Boston Bruins v Vancouver Canucks - Game Two

Krys Barch regarding Maxim Lapierre: “I don’t know if he has an ounce of man in him”

21 Comments

Ever since Game 1 of the Cup Final and Bitegate, the topic of conversation has been as much about extracurricular activities as its been about the actual play on the ice. Instead of talking about thrilling last second victories or shocking overtime game-winning goals during the off days, we’ve seen plenty of stories talking about Burrows biting Patrice Bergeron or Maxim Lapierre trying to get Bergeron to bite him back. All of this on the sport’s biggest stage.

Plenty of fans have expressed their disgust since the series started. When the officials and league refused to penalize or fine Lapierre for his taunting in Game 2, it opened up a can of worms no one wanted to see. In Game 3, both Mark Recchi and Milan Lucic stuck their fingers in Lapierre’s face in response to his actions in Game 2. The problem is this: as ridiculous as everyone’s actions have been, nothing really breaks any rules. An official could have issued an unsportsmanlike minor—but the taunt itself didn’t break any written rules.

After Lapierre’s actions though, a current NHL player has finally had enough of the ridiculous antics. Dallas Stars’ enforcer Krys Barch used his Twitter account to blast Vancouver’s current pest:

“I can’t stand watching #40 and not even playing the game. I don’t know if he has an ounce of man in him. I’d be embarrassed to be his father.”

After sharing his thoughts, Barch appeared on TSN Radio 1050 to further explain his viewpoint:

“I would not allow my son to do the same. It’s absolutely embarrassing. It’s too bad right now that the rules in place protect this class of player, [one] that pretty much has no class.

(snip)

“I had a few personal text messages from players throughout the league that pretty much said ‘I wish I could say it, but I can’t. But, I absolutely agree with you’.”

Whether you agree or disagree with his viewpoint, it’s good to see an athlete standing behind his comments after his tweets made waves. He didn’t delete the comment and he didn’t say they were taken out of context. That alone is precedent that all athletes could follow.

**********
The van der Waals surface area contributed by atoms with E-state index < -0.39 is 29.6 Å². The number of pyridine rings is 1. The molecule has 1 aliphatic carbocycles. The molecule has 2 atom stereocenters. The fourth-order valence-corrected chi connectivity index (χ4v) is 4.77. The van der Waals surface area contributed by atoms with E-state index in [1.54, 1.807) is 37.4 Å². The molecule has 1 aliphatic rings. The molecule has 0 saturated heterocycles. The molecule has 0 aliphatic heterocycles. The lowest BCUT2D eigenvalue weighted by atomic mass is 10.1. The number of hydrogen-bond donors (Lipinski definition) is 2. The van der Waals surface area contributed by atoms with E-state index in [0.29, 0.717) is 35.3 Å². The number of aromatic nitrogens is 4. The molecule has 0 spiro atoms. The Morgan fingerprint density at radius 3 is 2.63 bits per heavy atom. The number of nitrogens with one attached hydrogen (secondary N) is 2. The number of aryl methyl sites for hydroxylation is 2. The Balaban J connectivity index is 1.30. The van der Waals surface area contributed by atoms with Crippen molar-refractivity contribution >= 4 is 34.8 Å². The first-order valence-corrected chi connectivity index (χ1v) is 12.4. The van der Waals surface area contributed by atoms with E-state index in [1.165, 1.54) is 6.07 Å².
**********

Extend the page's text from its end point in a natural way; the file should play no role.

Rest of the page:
We always hear about the unwritten rules of sports and how each sport usually will police itself. In baseball, if a guy steals signs from the catcher, he’ll catch a fastball in the middle of his back next at bat. The most obvious example in hockey is when a star player is hit, the opponent knows there will be a price to pay. It sounds like Lapierre may have a little answering to do next season—and not just against the Bruins.

What do you think of Krys Barch’s comments? Are you glad that an NHL player had the guts to openly speak his mind? Or would you rather he just shut up and watched the Cup Final like the rest of us?

Sharks swarm in the third period, take down Predators in Game 1

1 Comment

For two periods, the San Jose Sharks couldn’t solve Pekka Rinne.

Maybe it was because of that black cat that found its way on to the ice prior to the start of Friday’s game, or the video review that didn’t go in San Jose’s favor in the opening period.

But that all changed in the final period. It started with Tomas Hertl on the power play finding room just under the glove of Rinne to get San Jose on the board. Joel Ward followed that up with a gorgeous deke, tucking the puck in behind Rinne just as he started to go behind the net, as San Jose was able to take advantage of a defensive breakdown.

Logan Couture added the eventual winner. Within the span of 13 minutes, the Sharks had completely taken over, cashing in on two Nashville penalties and a defensive lapse.

When the onslaught was over, the Sharks skated off with a 5-2 win in Game 1 of this second-round series with the Predators, who only wrapped up a seven-game series win over Anaheim on Wednesday.